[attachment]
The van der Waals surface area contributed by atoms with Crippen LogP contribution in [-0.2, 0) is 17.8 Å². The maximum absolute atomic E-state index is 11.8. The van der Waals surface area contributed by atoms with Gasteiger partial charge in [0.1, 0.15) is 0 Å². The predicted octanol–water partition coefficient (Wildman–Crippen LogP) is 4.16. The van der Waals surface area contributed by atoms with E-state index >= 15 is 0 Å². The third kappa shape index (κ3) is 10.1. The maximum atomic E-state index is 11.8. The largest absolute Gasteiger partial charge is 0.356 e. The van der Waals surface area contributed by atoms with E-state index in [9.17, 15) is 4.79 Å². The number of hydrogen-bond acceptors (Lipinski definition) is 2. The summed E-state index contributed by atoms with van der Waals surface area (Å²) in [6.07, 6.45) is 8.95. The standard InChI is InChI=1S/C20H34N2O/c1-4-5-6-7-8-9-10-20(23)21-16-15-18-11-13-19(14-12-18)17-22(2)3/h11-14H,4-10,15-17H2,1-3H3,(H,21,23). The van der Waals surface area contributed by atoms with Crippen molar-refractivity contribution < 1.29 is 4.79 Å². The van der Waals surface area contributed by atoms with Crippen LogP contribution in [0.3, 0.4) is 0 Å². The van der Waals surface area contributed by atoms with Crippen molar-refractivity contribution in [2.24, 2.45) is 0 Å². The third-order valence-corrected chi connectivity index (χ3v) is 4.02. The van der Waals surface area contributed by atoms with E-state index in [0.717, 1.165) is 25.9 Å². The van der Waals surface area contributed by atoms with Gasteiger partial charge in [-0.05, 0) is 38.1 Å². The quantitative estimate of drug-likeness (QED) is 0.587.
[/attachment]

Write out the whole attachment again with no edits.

The van der Waals surface area contributed by atoms with Crippen LogP contribution in [-0.2, 0) is 17.8 Å². The maximum absolute atomic E-state index is 11.8. The van der Waals surface area contributed by atoms with Gasteiger partial charge in [0.1, 0.15) is 0 Å². The predicted octanol–water partition coefficient (Wildman–Crippen LogP) is 4.16. The van der Waals surface area contributed by atoms with E-state index >= 15 is 0 Å². The third kappa shape index (κ3) is 10.1. The maximum atomic E-state index is 11.8. The largest absolute Gasteiger partial charge is 0.356 e. The van der Waals surface area contributed by atoms with E-state index in [9.17, 15) is 4.79 Å². The number of hydrogen-bond acceptors (Lipinski definition) is 2. The summed E-state index contributed by atoms with van der Waals surface area (Å²) in [6.07, 6.45) is 8.95. The standard InChI is InChI=1S/C20H34N2O/c1-4-5-6-7-8-9-10-20(23)21-16-15-18-11-13-19(14-12-18)17-22(2)3/h11-14H,4-10,15-17H2,1-3H3,(H,21,23). The van der Waals surface area contributed by atoms with Crippen molar-refractivity contribution < 1.29 is 4.79 Å². The van der Waals surface area contributed by atoms with Crippen LogP contribution in [0.3, 0.4) is 0 Å². The van der Waals surface area contributed by atoms with Crippen molar-refractivity contribution in [2.24, 2.45) is 0 Å². The third-order valence-corrected chi connectivity index (χ3v) is 4.02. The van der Waals surface area contributed by atoms with E-state index in [0.717, 1.165) is 25.9 Å². The van der Waals surface area contributed by atoms with Gasteiger partial charge in [-0.05, 0) is 38.1 Å². The quantitative estimate of drug-likeness (QED) is 0.587.